Saturday, December 24, 2011

Terminator Basing (Part 1)

Since I've been home from my latest work-trip, I've been painting all kinds of minis. It's an example in vainglory to try to get some of the single models off of my modeling station, and my focus keeps bouncing from night to night depending on just how much time I actually have. I have worked some on the Landspeeder Typhoon (almost done!), a Lone Wolf, some Death Watch marines and some Dark Eldar. None of these are at a stage that they're worthy of being presented in this blog.

 I have noticed that one of my most viewed posts is An Update plus some-terminator-basing, which is quite curious considering how utterly uninformative that post really seemed to be on the matter. So I decided to work more on it and post pics as I go along. So if you will, consider that the preamble to this series. In that post I was quickly getting my Wolf Guard Terminators ready for a battle against the vile Warfrog by simply gluing the existing model straight onto the bigger bases. This, as you're about to learn, was never meant to be a temporary solution:

 In the pic above you got a Terminator just as he was on the day I glued him to the base. Pretty much ready to go to step two.

This is Step 2, at least for this model. I applied green-stuff to the lower 'tier' and smoothed it out so the 'tier' effect went away to replace it with a 'mound' effect. By the way, this is a Rogue Trader era model, when GW finally figured out what they wanted the Terminators to look like. He's the Heavy Flamer model.

If you look at the feet of this Terminator, you can see that his feet have these really extreme gaps between the model and the base. Instead of bending the feet or just filling in the gaps, I decided to just get creative with that void...

So using the pieces of the thin slate/shale piece that came in a basing set that GW sells, I was able to find pieces that fit the gaps perfectly. These were the 1st two pieces, you'll see below (in the background) that I continued to stack more rock all over this base.

Here's another example. I swear looking at these models, it's surprising they didn't come up with putting the Terminators on bigger bases back in the beginning. Check out how the sides of the models feet hang off of the slotta base!
This was easily fixed by just adding some appropriately sized rocks!
So, after adding rocks to those models, I applied the green stuff to minimize the 'tier' effect between the two bases. For continuity purposes, I added a rock to that first model.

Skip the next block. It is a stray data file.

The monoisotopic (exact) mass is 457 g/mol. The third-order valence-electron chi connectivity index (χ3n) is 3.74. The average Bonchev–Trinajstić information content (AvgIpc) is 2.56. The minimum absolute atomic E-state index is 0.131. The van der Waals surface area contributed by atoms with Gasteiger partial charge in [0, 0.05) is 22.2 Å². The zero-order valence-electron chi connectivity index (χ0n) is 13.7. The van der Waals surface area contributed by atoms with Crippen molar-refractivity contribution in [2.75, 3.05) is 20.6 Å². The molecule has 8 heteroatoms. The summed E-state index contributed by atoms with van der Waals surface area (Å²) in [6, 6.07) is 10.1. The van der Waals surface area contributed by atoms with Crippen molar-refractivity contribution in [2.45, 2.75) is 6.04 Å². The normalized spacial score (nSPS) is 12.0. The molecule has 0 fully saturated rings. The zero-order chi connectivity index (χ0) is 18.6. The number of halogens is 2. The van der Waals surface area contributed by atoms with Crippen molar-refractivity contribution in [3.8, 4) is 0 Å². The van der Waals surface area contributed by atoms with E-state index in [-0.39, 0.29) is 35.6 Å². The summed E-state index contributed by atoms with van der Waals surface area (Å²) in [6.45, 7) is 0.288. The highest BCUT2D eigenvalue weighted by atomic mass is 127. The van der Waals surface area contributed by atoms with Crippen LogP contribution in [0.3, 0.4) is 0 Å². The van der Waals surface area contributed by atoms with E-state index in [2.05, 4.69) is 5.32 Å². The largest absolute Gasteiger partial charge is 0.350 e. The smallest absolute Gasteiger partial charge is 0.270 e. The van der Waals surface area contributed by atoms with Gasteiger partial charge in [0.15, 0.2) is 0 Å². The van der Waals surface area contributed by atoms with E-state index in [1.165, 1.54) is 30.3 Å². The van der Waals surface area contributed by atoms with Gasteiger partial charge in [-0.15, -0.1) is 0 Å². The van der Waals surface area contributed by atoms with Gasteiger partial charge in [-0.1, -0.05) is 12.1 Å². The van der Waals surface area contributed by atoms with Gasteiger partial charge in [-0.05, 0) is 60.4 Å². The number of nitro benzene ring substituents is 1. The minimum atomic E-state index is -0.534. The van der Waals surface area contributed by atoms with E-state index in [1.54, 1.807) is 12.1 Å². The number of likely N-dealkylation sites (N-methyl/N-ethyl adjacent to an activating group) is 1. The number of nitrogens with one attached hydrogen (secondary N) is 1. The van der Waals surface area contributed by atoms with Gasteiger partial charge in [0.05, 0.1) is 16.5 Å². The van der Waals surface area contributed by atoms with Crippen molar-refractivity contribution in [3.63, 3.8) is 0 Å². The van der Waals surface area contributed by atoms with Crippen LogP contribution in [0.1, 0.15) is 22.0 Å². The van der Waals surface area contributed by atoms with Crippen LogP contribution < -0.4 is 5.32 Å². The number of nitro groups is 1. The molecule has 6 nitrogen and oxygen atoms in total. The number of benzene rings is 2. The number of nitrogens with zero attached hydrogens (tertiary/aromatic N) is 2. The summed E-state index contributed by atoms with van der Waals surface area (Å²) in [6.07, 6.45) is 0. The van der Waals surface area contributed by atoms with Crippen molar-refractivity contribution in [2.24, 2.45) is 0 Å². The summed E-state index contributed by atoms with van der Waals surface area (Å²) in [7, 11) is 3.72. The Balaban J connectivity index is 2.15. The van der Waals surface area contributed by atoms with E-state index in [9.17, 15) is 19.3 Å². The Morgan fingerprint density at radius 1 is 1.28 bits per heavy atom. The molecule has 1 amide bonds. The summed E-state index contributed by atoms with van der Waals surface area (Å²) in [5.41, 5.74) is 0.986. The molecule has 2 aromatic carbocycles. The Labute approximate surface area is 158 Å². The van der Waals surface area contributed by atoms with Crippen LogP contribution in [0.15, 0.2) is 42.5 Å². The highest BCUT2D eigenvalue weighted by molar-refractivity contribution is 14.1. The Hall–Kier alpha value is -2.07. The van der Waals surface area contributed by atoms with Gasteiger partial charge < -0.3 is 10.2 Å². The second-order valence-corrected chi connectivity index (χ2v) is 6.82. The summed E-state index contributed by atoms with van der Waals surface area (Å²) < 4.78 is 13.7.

Had some extra green stuff so I did a 4th model, a Cyclone Missile Launcher Terminator. Once the green stuff was applied I mixed up some Elmers Glue with water and brushed it on the base.
Then I dipped it into this sand tub I have (some rocks got mixed in a while back, no big deal though), shook the model around and presto: a sanded up base! I this a light sand that I get out of a spring-house on my folk's property here in Tennessee. It's very fine and collects on a stone slab when the springs flood.  Having said that, you can either find it in nature or buy it. It's just sand.
 Here they are all lined up. However I like a bit more 'depth' to these bases, especially when the green-stuff shows through as that is the sand most likely to wear off.
So I apply glue to those spots, and dip the models again into a bag of bigger grains (these are really, really small stone bits I got from a local hobby store). And the pre-painted stage of this project is done!
Unlike many of my friends and apparently 'the pros' out there, I do the bases before (usually) before I prime the models. Nothing annoys me more than having a finished model that I'm really satisfied with just to get paint all over it's legs while I'm trying to paint the base. It's just strange to me to it like that, plus doing it that way sometimes gives the appearance that base was an after thought, an pedestal, or some other secondary prop, whereas I like to think that I'm giving the illusion that this model is one piece that's connected to this little piece of environment. It almost helps tell the model's story. ...perhaps I over think this stuff! LOL...

...anyway, look for part two, and additional updates to the series's that I have, in the new year! Have a Happy Holidays! 

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